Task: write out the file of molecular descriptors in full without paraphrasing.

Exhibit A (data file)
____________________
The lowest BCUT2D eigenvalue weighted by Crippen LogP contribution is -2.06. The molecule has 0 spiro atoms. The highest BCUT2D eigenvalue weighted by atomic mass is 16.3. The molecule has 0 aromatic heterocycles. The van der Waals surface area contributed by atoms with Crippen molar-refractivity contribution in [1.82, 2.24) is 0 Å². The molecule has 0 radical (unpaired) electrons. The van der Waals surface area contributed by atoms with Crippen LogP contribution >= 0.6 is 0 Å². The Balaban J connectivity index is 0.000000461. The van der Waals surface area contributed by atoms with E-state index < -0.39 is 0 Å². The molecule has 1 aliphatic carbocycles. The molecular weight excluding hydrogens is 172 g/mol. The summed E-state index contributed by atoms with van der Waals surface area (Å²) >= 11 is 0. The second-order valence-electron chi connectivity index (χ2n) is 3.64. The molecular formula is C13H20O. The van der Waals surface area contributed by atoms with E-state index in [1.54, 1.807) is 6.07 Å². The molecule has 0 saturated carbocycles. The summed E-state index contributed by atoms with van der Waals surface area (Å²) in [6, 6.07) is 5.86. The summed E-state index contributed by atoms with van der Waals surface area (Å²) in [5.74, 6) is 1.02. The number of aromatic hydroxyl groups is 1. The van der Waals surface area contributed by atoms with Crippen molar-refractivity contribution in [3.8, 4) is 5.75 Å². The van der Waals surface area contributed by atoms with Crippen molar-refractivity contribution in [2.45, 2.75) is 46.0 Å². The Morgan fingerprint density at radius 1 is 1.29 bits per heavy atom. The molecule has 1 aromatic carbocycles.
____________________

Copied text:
The lowest BCUT2D eigenvalue weighted by Crippen LogP contribution is -2.06. The molecule has 0 spiro atoms. The highest BCUT2D eigenvalue weighted by atomic mass is 16.3. The molecule has 0 aromatic heterocycles. The van der Waals surface area contributed by atoms with Crippen molar-refractivity contribution in [1.82, 2.24) is 0 Å². The molecule has 0 radical (unpaired) electrons. The van der Waals surface area contributed by atoms with Crippen LogP contribution >= 0.6 is 0 Å². The Balaban J connectivity index is 0.000000461. The van der Waals surface area contributed by atoms with E-state index < -0.39 is 0 Å². The molecule has 1 aliphatic carbocycles. The molecular weight excluding hydrogens is 172 g/mol. The summed E-state index contributed by atoms with van der Waals surface area (Å²) >= 11 is 0. The second-order valence-electron chi connectivity index (χ2n) is 3.64. The molecular formula is C13H20O. The van der Waals surface area contributed by atoms with E-state index in [1.54, 1.807) is 6.07 Å². The molecule has 0 saturated carbocycles. The summed E-state index contributed by atoms with van der Waals surface area (Å²) in [6, 6.07) is 5.86. The summed E-state index contributed by atoms with van der Waals surface area (Å²) in [5.74, 6) is 1.02. The number of aromatic hydroxyl groups is 1. The van der Waals surface area contributed by atoms with Crippen molar-refractivity contribution in [3.8, 4) is 5.75 Å². The van der Waals surface area contributed by atoms with Crippen molar-refractivity contribution in [2.45, 2.75) is 46.0 Å². The Morgan fingerprint density at radius 1 is 1.29 bits per heavy atom. The molecule has 1 aromatic carbocycles.